Sacraments

Miscellanies by Jonathan Edwards (1703-1758)

Today, many Christians are turning back to the puritans to, “walk in the old paths,” of God’s word, and to continue to proclaim old truth that glorifies Jesus Christ. There is no new theology. In our electronic age, more and more people are looking to add electronic books (ePubs, mobi and PDF formats) to their library – books from the Reformers and Puritans – in order to become a “digital puritan” themselves. Take a moment to visit Puritan Publications (click the banner below) to find the biggest selection of rare puritan works updated in modern English in both print form and in multiple electronic forms. There are new books published every month. All proceeds go to support A Puritan’s Mind.

Edwards talks about the manner of the sacraments and especially about baptism.

207. Confirmation is undoubtedly a gospel institution and sacrament too, and it is the sacrament of the Lord’s Supper, that is the confirmation that Christ has instituted. Children, as soon as ever they are capable of it, should come and publicly make what was done in their baptism — their own act. And he is confirmed by him who has the care of his soul, when he admits him to that ordinance and administers it to him. Christ Jesus likewise hereby confirms him and seals over again the same covenant, and to a worthy partaker gives the seal of the Spirit. Christ appointed it for that very end, to confirm and renew the covenant sealed in baptism, his covenant with them and theirs with him, and to confirm their union with the church (signified in baptism) by this holy communion with them in the bonds of love and peace. And what is there that is pretended to be done in episcopal confirmation that Christ did not design the Lord’s Supper for. And what need of any new invented confirmation? Is Christ’s institution less conducing to the end of it then theirs?

595. Baptism. If an adult person does sincerely and believingly dedicate the infant to God, baptism seals salvation to it… so if a parent did sincerely and with his whole heart dedicate his child to God, he will afterwards take thorough and effectual care in bringing up his children in the nurture and admonition of the Lord, continuing in prayer and dependent on God for them… ordinarily they shall obtain success. A parent that has believingly and earnestly given up his child to God, yet may not be absolutely certain of the salvation of his child, if it die in infancy. As an adult person that has truly given up himself to God may not be certain whether he was sincere in it. Though the promise of the salvation of a baptized child that died in infancy to a parent that thoroughly dedicates it to God be absolute, yet there is reason why the parent should earnestly pray for its salvation, as an adult believer may have reason earnestly to pray for his salvation and when dying to commend his spirit into Christ’s hands as Stephen did…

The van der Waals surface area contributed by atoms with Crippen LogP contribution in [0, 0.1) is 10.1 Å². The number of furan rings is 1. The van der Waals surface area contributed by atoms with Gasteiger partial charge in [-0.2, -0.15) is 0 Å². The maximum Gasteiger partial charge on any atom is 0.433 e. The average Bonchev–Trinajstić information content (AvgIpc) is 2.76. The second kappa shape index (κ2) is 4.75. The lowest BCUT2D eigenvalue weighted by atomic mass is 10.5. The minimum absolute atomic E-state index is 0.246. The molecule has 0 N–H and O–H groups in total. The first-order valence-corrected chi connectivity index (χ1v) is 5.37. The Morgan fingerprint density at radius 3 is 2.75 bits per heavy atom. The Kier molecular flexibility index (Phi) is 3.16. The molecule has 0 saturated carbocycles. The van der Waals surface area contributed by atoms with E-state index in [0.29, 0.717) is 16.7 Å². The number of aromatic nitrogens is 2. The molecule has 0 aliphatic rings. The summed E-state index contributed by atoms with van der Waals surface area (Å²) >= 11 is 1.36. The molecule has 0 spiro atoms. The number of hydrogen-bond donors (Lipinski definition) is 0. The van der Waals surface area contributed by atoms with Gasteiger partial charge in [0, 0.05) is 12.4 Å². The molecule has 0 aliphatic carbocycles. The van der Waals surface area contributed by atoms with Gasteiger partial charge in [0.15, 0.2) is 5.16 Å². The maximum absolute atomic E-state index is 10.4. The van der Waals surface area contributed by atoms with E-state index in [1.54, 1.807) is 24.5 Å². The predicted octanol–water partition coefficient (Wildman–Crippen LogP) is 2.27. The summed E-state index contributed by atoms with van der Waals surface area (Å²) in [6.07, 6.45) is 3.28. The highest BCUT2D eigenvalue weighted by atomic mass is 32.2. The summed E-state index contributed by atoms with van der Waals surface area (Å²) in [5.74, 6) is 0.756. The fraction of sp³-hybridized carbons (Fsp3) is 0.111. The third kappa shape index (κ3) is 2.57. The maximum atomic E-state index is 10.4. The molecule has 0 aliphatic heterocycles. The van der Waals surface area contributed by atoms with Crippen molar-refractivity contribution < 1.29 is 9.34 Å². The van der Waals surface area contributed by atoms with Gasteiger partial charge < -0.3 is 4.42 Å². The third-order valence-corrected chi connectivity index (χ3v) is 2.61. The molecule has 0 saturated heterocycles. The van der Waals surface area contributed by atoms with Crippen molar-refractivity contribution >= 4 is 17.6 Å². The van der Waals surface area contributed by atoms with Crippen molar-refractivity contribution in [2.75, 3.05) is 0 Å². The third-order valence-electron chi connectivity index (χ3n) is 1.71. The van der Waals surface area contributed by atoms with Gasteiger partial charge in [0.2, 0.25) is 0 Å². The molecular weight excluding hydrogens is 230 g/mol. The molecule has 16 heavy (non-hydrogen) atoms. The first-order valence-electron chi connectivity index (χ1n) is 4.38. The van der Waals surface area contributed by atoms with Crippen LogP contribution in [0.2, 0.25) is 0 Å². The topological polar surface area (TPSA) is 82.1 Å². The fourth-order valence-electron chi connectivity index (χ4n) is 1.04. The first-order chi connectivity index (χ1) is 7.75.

Note. A parent may himself be a true believer and yet not entirely give up his child to God. A person may be a true believer that yet has not acted that faith for his child that he has for himself (those things about baptism doubtful).

694. Mode of Baptism. That the pouring of water on the person to be baptized is properly called baptism in the Scripture use of the phrase, and is also a more lively representation of the thing signified by baptism than dipping or plunging are both evident by the words of John the Baptist, who said to the Pharisees and Sadducees, “I indeed baptize you with water: but he that cometh after me, shall baptize you with the Holy Ghost and with fire.” Here John’s baptizing, and the baptizing with the Holy Ghost, are both called “baptizing,” and the one is the anti-type and end of the other. But what is here called the baptizing with the Holy Ghost is the pouring out of the Holy Ghost upon them, which was also typified by the pouring of oil on the heads of those that were anointed. And it was especially fulfilled on the day of Pentecost, when the Holy Ghost was so remarkably poured out on the Christian Church. Because that baptizing with water was designed as a shadow of baptizing with the Holy Ghost, therefore both were conjoined (?) when Christ was baptized. When John baptized him with water, God remarkably poured out the Spirit from Heaven upon him. And it seems to me much the most probable therefore, that John baptized by affusion and not by dipping or by plunging, and that so there was a greater agreement between the type and the anti-type that were then conjoined, than there would have been, if John had baptized by dipping.

Consider the following two works by Edwards that have been updated and republished for easy reading:

Ripe for Damnation: Sermons on the Book of Revelation – by Jonathan Edwards (1703–1758). Are you hungry for more of Edwards’ sermons? On the book of Revelation? These new works are not found anywhere on A Puritan’s Mind, and there are new ones not found in his large 2 volume works. 4 deal with the plight of the wicked, and 2 deal with the bliss of saints in heaven. These sermons are powerful, practical, and biblical, glorifying the Lord Jesus Christ, and contain 2 never before published sermons.

Justification by Faith Alone – by Jonathan Edwards (1703–1758). In this classic work, Edwards covers the intricacies of how believers are made righteous only through Christ’s merits, and that this justifying righteousness is equally imputed to all elect believers. This is accomplished by the condition of faith as an instrument.

Bible Verse:

“I am Almighty God; walk before Me and be blameless,” (Gen. 17:1).

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